MK: We had originally planned to start recording an album this autumn, but it looks like the start will be delayed for various reasons. One problem is that we still don't have a regular drummer. But we still hope to start recording some material before the end of this year, at the latest. And we hope to have a release ready as soon as possible.

PT: This May you toured Europe with Damon & Naomi. How was that? Any stories of rock 'n roll excess?

MK: For me personally, that was the most satisfying tour I've been on in years. We toured the States together last autumn, but this time our communication through sound was so much deeper. Their live sound is extremely delicate and it already feels very complete in itself. I was worried about adding anything to it that would damage their original sound, so the first few times we played together were very much trial and error. It took a bit of time before I could accommodate my sound to theirs. But during the tour I was gradually able to grasp their unique sense of timing and breathing. Particularly from around the middle of the tour on there were a number of amazing moments when we got this real synergy between the vibrations of the audience and the vibrations that we on stage were putting out. I guess that's what people mean when they talk about "magic". These kinds of experiences are irreplaceable. On the best things about long tours like that one (well, it was only a month) is that you can feel the quality of the band's sound getting better and better with each performance. I liked Damon & Naomi's music before, but on this tour I was reminded of just what is great about them. I don't think that they're technical players, but they've transcended that and they have a deep sense of song. That's what this tour showed me again.

We were fortunate in the choice of support acts on the tour they were local groups, but all were individual and amazing. In London we had Clientele, in Manchester Rheinalt H Rowlands, Richard Youngs in Glasgow, Paloma in Paris, all were striking. This was the first tour I'd been on where we had to haul our amps and other equipment around, jumping on and off trains all over Europe. It was a bit tiring at times, but still a good experience. I was especially struck by the scenery we saw from the train window: pastoral in the UK, and the desolate mountains in Spain.

PT: We've talked about the many groups you've played with, but they've always been other people's projects. Have you never wanted to lead your own group? And what about songwriting? I think the only writing credit I've seen for you so far has been on the recent Stars release.

MK: The only time I've been officially credited as a songwriter has been that one track on the Stars EP, and "Out There" on White Heaven's Next to Nothing album. I only write songs when a suitable image comes to me. But I am far from prolific, and on top of that so many of my songs end up uncompleted or never getting released. Back when I was in White Heaven, there were some songs that I composed together with Ishihara or that I helped him finish. One example would be "Fallin' stars end" from the first album, Out. I've also written some new songs for Stars, and we're working on them in rehearsal. Hopefully they'll get released one day. As for leading a group, yeah, it's true, I haven't yet led my own group. I would like to have the chance to do it some time in the future. But at the same time, I'm not the sort to push ahead with an idea. Looking back, I've always gone with the flow, responded to whatever other people are doing. Probably because I have certain negative elements to my character. In some ways, I think that my current position is possibly the best one for me. But whatever way a group comes into being, creating a tight ensemble with a good singer and good musicians is important to me, and it's a real source of happiness too. I've been lucky enough in my life to meet many wonderful musicians and play in a lot of different groups. And it's beyond doubt that these experiences have shaped and improved my own playing.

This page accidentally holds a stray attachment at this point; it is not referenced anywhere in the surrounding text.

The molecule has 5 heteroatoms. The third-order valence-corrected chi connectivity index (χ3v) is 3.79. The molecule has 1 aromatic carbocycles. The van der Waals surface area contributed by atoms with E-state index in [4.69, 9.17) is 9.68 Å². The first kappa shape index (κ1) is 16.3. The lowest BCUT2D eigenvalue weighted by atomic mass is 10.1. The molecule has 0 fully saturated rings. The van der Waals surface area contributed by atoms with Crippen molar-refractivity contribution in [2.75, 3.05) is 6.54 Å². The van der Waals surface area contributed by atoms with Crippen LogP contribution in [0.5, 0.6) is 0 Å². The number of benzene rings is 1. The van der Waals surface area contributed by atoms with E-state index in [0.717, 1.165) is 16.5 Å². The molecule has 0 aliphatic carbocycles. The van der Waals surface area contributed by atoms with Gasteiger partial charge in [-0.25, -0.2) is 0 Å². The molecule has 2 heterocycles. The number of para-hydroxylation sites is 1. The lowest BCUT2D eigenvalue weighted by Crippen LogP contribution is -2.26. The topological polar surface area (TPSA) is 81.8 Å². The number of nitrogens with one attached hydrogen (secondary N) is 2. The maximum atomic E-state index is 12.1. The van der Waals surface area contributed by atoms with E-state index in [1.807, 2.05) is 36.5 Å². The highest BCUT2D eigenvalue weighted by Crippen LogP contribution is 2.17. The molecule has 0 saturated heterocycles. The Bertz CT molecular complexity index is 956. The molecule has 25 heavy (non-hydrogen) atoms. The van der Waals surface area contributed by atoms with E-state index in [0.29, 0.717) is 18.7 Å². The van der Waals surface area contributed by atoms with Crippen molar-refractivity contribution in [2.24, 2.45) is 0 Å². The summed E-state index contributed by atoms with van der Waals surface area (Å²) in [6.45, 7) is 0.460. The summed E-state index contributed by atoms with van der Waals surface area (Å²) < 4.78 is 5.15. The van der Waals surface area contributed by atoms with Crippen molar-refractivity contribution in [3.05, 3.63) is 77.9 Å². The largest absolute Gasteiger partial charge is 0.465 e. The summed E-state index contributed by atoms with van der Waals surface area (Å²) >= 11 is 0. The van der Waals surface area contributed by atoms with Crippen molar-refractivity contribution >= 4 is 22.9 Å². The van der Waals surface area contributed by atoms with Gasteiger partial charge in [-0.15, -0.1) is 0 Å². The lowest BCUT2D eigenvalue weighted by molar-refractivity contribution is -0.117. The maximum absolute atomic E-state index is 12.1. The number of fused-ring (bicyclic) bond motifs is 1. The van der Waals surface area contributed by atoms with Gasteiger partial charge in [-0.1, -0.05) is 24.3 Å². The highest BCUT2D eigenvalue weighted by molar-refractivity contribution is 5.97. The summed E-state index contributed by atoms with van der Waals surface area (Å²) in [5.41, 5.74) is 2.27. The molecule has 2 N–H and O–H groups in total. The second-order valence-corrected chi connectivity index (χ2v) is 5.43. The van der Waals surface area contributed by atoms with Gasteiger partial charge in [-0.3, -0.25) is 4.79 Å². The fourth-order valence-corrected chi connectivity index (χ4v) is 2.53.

PT: Do you think that there is anything unique about the way Japanese play rock music? If so, what is it?

MK: As I mentioned earlier, I don't have very much knowledge about Japanese rock music. And I'm just a musician and not an academic, so it is very hard for me to reply to this question. All I can say is that not just Japan but every country in the world has its own traditions, culture, customs, climate, food, etc, and I believe that all of these things are reflected in that country's music. I am aware that some Japanese groups create a certain emotional world or sense of humidity that might be considered uniquely Japanese. And I feel that the unique rhythms and melody of the Japanese language must also provide a defining characteristic of Japanese rock. But nevertheless I feel that it is not cultural factors, but rather the character of each individual group and musician that creates the greatest differences. But then again, as I said before I have little knowledge, and thus little confidence in my conclusions.

PT: Finally, and you can feel free to tell to get lost if you want, how do you support yourself? Can you make a living just from music?

MK: At the present time I am unable to support myself on music alone. I do earn some money from playing music, but it's not a regular income by any means. So, I hope out at a small company that my family owns. They've been very understanding and supportive about things like going on long tours, and that's what has enabled me to keep on playing music. I know quite a few people who've been forced to give up music because of their personal situations In that sense, I do owe a lot to my family and the people around me, because it's thanks to them that I've been so free (comparatively) to play my music.